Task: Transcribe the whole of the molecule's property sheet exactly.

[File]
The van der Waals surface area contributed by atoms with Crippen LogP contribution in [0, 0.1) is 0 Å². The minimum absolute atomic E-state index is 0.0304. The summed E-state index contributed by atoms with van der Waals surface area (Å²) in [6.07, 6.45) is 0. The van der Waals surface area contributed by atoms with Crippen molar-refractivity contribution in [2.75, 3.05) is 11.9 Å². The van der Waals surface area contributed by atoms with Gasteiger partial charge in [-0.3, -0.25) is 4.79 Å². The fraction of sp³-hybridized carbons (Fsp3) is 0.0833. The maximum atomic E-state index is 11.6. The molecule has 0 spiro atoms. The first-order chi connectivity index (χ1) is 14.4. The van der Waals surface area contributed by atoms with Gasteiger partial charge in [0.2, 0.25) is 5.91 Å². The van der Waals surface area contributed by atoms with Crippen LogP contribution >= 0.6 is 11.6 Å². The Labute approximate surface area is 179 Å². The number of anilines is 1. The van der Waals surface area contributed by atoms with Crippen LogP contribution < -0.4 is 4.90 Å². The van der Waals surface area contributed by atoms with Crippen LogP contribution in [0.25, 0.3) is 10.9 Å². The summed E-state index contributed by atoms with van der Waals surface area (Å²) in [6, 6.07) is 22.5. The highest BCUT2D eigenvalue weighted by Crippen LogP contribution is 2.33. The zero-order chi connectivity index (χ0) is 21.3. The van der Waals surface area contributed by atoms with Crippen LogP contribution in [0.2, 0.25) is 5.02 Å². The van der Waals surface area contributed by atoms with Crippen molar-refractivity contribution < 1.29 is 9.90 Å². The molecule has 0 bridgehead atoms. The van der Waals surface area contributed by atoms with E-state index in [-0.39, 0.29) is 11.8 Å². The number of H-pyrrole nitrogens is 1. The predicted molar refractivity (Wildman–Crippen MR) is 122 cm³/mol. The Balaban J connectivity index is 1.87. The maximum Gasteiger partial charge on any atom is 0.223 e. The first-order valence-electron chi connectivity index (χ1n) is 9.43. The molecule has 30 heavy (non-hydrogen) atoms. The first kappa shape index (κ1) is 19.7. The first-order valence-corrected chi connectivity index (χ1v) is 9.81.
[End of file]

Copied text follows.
The van der Waals surface area contributed by atoms with Crippen LogP contribution in [0, 0.1) is 0 Å². The minimum absolute atomic E-state index is 0.0304. The summed E-state index contributed by atoms with van der Waals surface area (Å²) in [6.07, 6.45) is 0. The van der Waals surface area contributed by atoms with Crippen molar-refractivity contribution in [2.75, 3.05) is 11.9 Å². The van der Waals surface area contributed by atoms with Gasteiger partial charge in [-0.3, -0.25) is 4.79 Å². The fraction of sp³-hybridized carbons (Fsp3) is 0.0833. The maximum atomic E-state index is 11.6. The molecule has 0 spiro atoms. The first-order chi connectivity index (χ1) is 14.4. The van der Waals surface area contributed by atoms with Gasteiger partial charge in [0.2, 0.25) is 5.91 Å². The van der Waals surface area contributed by atoms with Crippen LogP contribution >= 0.6 is 11.6 Å². The Labute approximate surface area is 179 Å². The number of anilines is 1. The van der Waals surface area contributed by atoms with Crippen LogP contribution < -0.4 is 4.90 Å². The van der Waals surface area contributed by atoms with Crippen LogP contribution in [0.25, 0.3) is 10.9 Å². The summed E-state index contributed by atoms with van der Waals surface area (Å²) in [6, 6.07) is 22.5. The highest BCUT2D eigenvalue weighted by Crippen LogP contribution is 2.33. The zero-order chi connectivity index (χ0) is 21.3. The van der Waals surface area contributed by atoms with Crippen LogP contribution in [0.2, 0.25) is 5.02 Å². The van der Waals surface area contributed by atoms with Crippen molar-refractivity contribution < 1.29 is 9.90 Å². The molecule has 0 bridgehead atoms. The van der Waals surface area contributed by atoms with E-state index in [-0.39, 0.29) is 11.8 Å². The number of H-pyrrole nitrogens is 1. The predicted molar refractivity (Wildman–Crippen MR) is 122 cm³/mol. The Balaban J connectivity index is 1.87. The maximum Gasteiger partial charge on any atom is 0.223 e. The first-order valence-electron chi connectivity index (χ1n) is 9.43. The molecule has 30 heavy (non-hydrogen) atoms. The first kappa shape index (κ1) is 19.7. The first-order valence-corrected chi connectivity index (χ1v) is 9.81.